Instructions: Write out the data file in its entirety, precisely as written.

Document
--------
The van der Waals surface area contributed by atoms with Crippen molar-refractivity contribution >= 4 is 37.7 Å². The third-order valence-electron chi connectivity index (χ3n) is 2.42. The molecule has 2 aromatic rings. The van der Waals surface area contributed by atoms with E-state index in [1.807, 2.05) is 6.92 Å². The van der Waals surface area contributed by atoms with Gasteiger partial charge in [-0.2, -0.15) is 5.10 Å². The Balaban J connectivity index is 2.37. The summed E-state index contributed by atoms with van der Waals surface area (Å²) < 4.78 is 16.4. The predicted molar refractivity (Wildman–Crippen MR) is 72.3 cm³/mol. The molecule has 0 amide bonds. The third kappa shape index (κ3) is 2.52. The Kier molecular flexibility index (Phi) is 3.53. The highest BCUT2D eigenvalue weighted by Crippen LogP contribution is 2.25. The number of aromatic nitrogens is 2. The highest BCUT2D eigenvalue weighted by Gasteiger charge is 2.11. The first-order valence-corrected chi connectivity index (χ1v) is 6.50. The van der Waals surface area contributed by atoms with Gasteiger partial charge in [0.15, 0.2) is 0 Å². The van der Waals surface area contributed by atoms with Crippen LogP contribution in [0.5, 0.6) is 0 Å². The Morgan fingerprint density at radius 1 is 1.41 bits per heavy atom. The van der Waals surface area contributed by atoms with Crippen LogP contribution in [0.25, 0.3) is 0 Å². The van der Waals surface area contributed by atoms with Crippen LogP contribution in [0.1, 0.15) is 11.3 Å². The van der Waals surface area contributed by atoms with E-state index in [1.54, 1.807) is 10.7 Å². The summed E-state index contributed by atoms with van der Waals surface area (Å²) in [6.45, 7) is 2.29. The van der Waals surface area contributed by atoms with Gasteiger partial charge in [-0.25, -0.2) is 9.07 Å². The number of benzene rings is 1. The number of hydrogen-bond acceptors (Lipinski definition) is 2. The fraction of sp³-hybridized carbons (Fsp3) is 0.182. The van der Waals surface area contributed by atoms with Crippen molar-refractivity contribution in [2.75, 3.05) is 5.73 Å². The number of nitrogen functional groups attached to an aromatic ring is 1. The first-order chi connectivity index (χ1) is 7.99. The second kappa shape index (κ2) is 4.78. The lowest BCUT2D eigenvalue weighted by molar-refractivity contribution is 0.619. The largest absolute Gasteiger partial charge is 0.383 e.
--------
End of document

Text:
The van der Waals surface area contributed by atoms with Crippen molar-refractivity contribution >= 4 is 37.7 Å². The third-order valence-electron chi connectivity index (χ3n) is 2.42. The molecule has 2 aromatic rings. The van der Waals surface area contributed by atoms with E-state index in [1.807, 2.05) is 6.92 Å². The van der Waals surface area contributed by atoms with Gasteiger partial charge in [-0.2, -0.15) is 5.10 Å². The Balaban J connectivity index is 2.37. The summed E-state index contributed by atoms with van der Waals surface area (Å²) < 4.78 is 16.4. The predicted molar refractivity (Wildman–Crippen MR) is 72.3 cm³/mol. The molecule has 0 amide bonds. The third kappa shape index (κ3) is 2.52. The Kier molecular flexibility index (Phi) is 3.53. The highest BCUT2D eigenvalue weighted by Crippen LogP contribution is 2.25. The number of aromatic nitrogens is 2. The highest BCUT2D eigenvalue weighted by Gasteiger charge is 2.11. The first-order valence-corrected chi connectivity index (χ1v) is 6.50. The van der Waals surface area contributed by atoms with Gasteiger partial charge in [0.15, 0.2) is 0 Å². The van der Waals surface area contributed by atoms with Crippen LogP contribution in [0.5, 0.6) is 0 Å². The Morgan fingerprint density at radius 1 is 1.41 bits per heavy atom. The van der Waals surface area contributed by atoms with Crippen LogP contribution in [0.25, 0.3) is 0 Å². The van der Waals surface area contributed by atoms with Crippen LogP contribution in [0.1, 0.15) is 11.3 Å². The van der Waals surface area contributed by atoms with E-state index in [1.54, 1.807) is 10.7 Å². The summed E-state index contributed by atoms with van der Waals surface area (Å²) in [6.45, 7) is 2.29. The van der Waals surface area contributed by atoms with Gasteiger partial charge in [-0.25, -0.2) is 9.07 Å². The number of benzene rings is 1. The number of hydrogen-bond acceptors (Lipinski definition) is 2. The fraction of sp³-hybridized carbons (Fsp3) is 0.182. The van der Waals surface area contributed by atoms with Crippen molar-refractivity contribution in [2.75, 3.05) is 5.73 Å². The number of nitrogen functional groups attached to an aromatic ring is 1. The first-order chi connectivity index (χ1) is 7.99. The second kappa shape index (κ2) is 4.78. The lowest BCUT2D eigenvalue weighted by molar-refractivity contribution is 0.619. The largest absolute Gasteiger partial charge is 0.383 e.